FRANKFURT (Reuters) - Germany’s main airports were hit by a strike on Thursday as public sector workers raised pressure on the government in pay talks.
The strike affected airports across the country including Frankfurt, Europe’s third-largest hub, and Munich, both of which are mainly served by Lufthansa, Germany’s biggest airline.
To prevent the kind of chaos caused by a security workers’ strike last month, when thousands of passengers were stuck in the Frankfurt terminals, Lufthansa canceled a third of flights scheduled for Thursday. That includes almost all domestic and European short-haul flights during the strike period until 1300 GMT.
That meant airports such as Frankfurt and Munich remained largely quiet and queue-free.
While many Frankfurt airport staff are privately employed, there are still around 6,000 public sector workers in areas such as baggage handling, security and ground work.
Trade union Verdi said on Thursday that some 1,500 workers were taking part in the industrial action at Frankfurt.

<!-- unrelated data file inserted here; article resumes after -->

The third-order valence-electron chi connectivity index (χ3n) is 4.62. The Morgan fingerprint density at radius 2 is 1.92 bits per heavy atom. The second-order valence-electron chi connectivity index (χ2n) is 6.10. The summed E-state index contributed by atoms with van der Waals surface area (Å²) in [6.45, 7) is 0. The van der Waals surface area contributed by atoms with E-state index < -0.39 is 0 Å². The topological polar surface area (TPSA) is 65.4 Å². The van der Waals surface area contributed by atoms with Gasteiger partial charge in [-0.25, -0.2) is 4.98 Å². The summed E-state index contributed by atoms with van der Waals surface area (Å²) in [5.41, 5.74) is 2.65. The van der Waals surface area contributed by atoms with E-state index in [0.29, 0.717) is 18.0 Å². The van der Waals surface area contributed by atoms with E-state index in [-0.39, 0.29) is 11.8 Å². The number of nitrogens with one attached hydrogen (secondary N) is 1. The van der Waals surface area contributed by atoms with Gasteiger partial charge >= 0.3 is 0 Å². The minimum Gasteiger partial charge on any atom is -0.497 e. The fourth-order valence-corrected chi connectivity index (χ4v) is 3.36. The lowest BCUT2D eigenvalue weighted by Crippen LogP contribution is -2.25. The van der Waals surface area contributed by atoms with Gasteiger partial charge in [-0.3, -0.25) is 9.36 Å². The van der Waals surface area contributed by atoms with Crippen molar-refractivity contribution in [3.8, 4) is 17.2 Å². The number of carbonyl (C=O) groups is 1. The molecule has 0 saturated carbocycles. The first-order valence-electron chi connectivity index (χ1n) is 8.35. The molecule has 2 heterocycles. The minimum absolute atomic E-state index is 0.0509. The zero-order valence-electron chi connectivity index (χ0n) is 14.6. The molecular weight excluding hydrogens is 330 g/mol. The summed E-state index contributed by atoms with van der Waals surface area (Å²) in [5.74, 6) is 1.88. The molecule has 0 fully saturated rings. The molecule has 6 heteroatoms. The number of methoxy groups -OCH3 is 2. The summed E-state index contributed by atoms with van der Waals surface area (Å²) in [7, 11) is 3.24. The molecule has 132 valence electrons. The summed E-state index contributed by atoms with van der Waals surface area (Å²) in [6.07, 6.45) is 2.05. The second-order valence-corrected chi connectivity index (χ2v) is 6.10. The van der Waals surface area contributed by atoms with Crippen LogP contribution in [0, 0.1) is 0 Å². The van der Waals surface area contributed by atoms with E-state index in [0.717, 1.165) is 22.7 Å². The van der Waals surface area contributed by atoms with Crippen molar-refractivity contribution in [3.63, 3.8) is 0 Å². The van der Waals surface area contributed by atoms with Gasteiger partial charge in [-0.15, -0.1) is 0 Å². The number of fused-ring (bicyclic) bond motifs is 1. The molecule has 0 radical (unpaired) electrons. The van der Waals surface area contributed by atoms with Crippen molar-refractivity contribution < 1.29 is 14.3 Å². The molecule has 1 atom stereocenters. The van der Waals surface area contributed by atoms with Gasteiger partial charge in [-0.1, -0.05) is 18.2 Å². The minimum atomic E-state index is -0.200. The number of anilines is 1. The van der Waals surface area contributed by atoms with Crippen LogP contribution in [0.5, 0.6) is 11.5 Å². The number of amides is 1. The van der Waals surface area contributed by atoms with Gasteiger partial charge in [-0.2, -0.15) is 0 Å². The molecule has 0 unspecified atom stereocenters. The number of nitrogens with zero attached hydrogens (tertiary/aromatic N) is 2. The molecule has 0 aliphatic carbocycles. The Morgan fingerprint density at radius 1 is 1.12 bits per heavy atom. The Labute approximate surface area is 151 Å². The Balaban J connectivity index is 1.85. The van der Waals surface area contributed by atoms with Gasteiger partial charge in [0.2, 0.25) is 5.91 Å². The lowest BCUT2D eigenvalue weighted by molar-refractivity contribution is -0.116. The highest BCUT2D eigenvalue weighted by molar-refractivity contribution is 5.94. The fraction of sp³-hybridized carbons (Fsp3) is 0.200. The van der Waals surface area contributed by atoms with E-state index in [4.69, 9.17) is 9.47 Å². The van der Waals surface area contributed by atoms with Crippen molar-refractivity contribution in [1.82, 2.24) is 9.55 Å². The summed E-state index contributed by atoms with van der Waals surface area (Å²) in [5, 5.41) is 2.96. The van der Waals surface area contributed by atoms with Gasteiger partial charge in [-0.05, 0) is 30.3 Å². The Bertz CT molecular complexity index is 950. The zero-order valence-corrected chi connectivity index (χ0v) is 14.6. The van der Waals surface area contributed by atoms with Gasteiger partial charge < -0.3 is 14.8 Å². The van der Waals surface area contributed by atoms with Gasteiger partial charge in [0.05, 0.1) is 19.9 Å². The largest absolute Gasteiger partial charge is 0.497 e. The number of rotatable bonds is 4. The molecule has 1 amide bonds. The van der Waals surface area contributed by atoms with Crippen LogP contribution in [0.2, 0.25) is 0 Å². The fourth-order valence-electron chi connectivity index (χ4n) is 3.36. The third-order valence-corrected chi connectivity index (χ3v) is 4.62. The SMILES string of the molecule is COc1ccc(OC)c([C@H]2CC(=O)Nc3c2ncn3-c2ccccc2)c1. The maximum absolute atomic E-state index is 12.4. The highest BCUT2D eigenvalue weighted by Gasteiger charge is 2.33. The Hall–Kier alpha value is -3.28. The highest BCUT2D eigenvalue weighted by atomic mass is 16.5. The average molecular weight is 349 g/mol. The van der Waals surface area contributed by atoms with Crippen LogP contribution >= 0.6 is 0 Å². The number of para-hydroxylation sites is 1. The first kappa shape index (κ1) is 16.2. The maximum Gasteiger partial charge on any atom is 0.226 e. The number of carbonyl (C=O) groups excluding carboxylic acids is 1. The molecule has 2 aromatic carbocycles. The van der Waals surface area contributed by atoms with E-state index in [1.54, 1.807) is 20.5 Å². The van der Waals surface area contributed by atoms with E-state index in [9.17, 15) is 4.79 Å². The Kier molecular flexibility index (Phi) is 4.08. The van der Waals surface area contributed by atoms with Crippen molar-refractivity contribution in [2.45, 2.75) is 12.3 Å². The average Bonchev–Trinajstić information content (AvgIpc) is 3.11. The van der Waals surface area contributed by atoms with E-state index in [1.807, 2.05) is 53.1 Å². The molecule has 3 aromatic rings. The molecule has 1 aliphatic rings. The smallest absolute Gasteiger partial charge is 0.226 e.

Other airlines such as Etihad, British Airways, TUIFly, Condor and Air Berlin took measures such as shifting flight times, moving departures to Duesseldorf, or encouraging people to travel with only hand baggage.
At Frankfurt, around 550 flights were canceled, a spokesman said. The airport usually operates 1,200-1,400 flights on a typical Thursday.
Operations are expected to get back to normal quickly once the strike ends, but the disruption will still cost Lufthansa several million euros, a spokeswoman said.
The walkout is part of wider industrial action by public sector workers including local transport staff and child carers.
Trade unions want pay rises of 3.5 percent plus an extra 100 euros ($140) per month for about 2.1 million federal and municipal public sector workers. That would amount to a total increase of 6.7 percent, they say.
The government says it is willing to accept a pay increase but that the demands are too high.
Frank Bsirske, the head of Verdi, said he wanted to achieve a deal in the next round of pay talks scheduled for the start of next week.
“We want to take part in the economic upturn,” he said on Thursday.
Data this week showed that income expectations, which were at a more than 13-month high in February, fell in March but remained strong thanks to a robust labour market, which fuelled expectations that negotiated wages would rise more steeply. This year, market researcher GfK said workers in pay negotiations were likely to get increases of 3 percent or more.
Reporting by Victoria Bryan, Peter Maushagen, Kirsti Knolle and Ralf Bode; editing by Mark Potter and Tom Pfeiffer